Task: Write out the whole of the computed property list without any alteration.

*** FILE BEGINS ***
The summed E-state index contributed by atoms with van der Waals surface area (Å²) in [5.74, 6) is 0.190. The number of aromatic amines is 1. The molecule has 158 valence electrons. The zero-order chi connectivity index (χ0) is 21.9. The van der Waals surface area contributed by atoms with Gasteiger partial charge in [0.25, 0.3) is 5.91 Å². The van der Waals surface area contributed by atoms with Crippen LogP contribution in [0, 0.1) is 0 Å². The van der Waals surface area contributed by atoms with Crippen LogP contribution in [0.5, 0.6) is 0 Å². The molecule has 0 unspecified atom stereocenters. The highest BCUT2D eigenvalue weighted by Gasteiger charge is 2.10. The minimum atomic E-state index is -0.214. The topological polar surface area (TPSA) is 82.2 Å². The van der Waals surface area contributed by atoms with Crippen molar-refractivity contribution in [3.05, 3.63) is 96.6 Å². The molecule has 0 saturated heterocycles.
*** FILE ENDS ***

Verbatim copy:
The summed E-state index contributed by atoms with van der Waals surface area (Å²) in [5.74, 6) is 0.190. The number of aromatic amines is 1. The molecule has 158 valence electrons. The zero-order chi connectivity index (χ0) is 21.9. The van der Waals surface area contributed by atoms with Gasteiger partial charge in [0.25, 0.3) is 5.91 Å². The van der Waals surface area contributed by atoms with Crippen LogP contribution in [0, 0.1) is 0 Å². The van der Waals surface area contributed by atoms with Crippen LogP contribution in [0.5, 0.6) is 0 Å². The molecule has 0 unspecified atom stereocenters. The highest BCUT2D eigenvalue weighted by Gasteiger charge is 2.10. The minimum atomic E-state index is -0.214. The topological polar surface area (TPSA) is 82.2 Å². The van der Waals surface area contributed by atoms with Crippen molar-refractivity contribution in [3.05, 3.63) is 96.6 Å². The molecule has 0 saturated heterocycles.